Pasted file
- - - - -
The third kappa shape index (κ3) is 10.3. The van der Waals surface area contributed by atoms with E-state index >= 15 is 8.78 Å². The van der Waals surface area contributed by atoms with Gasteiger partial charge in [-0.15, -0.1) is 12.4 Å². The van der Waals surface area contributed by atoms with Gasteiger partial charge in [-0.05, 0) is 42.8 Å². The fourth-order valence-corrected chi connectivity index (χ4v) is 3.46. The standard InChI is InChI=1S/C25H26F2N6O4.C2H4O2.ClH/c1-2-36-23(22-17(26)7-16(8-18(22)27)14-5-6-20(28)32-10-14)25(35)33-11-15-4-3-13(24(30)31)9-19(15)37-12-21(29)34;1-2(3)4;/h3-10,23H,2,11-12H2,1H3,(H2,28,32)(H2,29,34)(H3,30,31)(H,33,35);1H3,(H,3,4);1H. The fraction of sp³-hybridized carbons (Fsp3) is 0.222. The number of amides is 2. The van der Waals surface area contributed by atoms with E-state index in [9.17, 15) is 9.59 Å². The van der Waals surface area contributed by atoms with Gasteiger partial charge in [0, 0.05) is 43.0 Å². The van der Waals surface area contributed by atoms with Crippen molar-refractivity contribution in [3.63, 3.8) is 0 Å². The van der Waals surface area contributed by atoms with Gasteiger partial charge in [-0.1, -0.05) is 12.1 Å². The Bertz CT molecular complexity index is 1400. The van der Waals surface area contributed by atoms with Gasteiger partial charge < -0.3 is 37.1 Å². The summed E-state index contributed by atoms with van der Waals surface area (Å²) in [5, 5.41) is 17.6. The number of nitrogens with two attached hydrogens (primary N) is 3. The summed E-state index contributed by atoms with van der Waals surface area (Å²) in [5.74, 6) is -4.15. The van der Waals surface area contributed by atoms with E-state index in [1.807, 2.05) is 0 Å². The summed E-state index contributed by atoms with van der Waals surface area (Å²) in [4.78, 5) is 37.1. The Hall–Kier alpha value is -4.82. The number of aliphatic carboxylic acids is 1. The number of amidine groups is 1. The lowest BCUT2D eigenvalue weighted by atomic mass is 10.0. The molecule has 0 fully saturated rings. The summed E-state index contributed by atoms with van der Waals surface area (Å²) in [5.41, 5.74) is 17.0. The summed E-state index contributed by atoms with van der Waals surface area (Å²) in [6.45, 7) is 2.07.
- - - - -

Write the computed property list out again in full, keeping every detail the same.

The third kappa shape index (κ3) is 10.3. The van der Waals surface area contributed by atoms with E-state index >= 15 is 8.78 Å². The van der Waals surface area contributed by atoms with Gasteiger partial charge in [-0.15, -0.1) is 12.4 Å². The van der Waals surface area contributed by atoms with Gasteiger partial charge in [-0.05, 0) is 42.8 Å². The fourth-order valence-corrected chi connectivity index (χ4v) is 3.46. The standard InChI is InChI=1S/C25H26F2N6O4.C2H4O2.ClH/c1-2-36-23(22-17(26)7-16(8-18(22)27)14-5-6-20(28)32-10-14)25(35)33-11-15-4-3-13(24(30)31)9-19(15)37-12-21(29)34;1-2(3)4;/h3-10,23H,2,11-12H2,1H3,(H2,28,32)(H2,29,34)(H3,30,31)(H,33,35);1H3,(H,3,4);1H. The fraction of sp³-hybridized carbons (Fsp3) is 0.222. The number of amides is 2. The van der Waals surface area contributed by atoms with E-state index in [9.17, 15) is 9.59 Å². The van der Waals surface area contributed by atoms with Gasteiger partial charge in [0, 0.05) is 43.0 Å². The van der Waals surface area contributed by atoms with Crippen molar-refractivity contribution in [3.63, 3.8) is 0 Å². The van der Waals surface area contributed by atoms with Gasteiger partial charge in [-0.1, -0.05) is 12.1 Å². The Bertz CT molecular complexity index is 1400. The van der Waals surface area contributed by atoms with Gasteiger partial charge < -0.3 is 37.1 Å². The summed E-state index contributed by atoms with van der Waals surface area (Å²) in [5, 5.41) is 17.6. The number of nitrogens with two attached hydrogens (primary N) is 3. The summed E-state index contributed by atoms with van der Waals surface area (Å²) in [5.74, 6) is -4.15. The van der Waals surface area contributed by atoms with E-state index in [1.807, 2.05) is 0 Å². The summed E-state index contributed by atoms with van der Waals surface area (Å²) in [4.78, 5) is 37.1. The Hall–Kier alpha value is -4.82. The number of aliphatic carboxylic acids is 1. The number of amidine groups is 1. The lowest BCUT2D eigenvalue weighted by atomic mass is 10.0. The molecule has 0 fully saturated rings. The summed E-state index contributed by atoms with van der Waals surface area (Å²) in [5.41, 5.74) is 17.0. The summed E-state index contributed by atoms with van der Waals surface area (Å²) in [6.45, 7) is 2.07.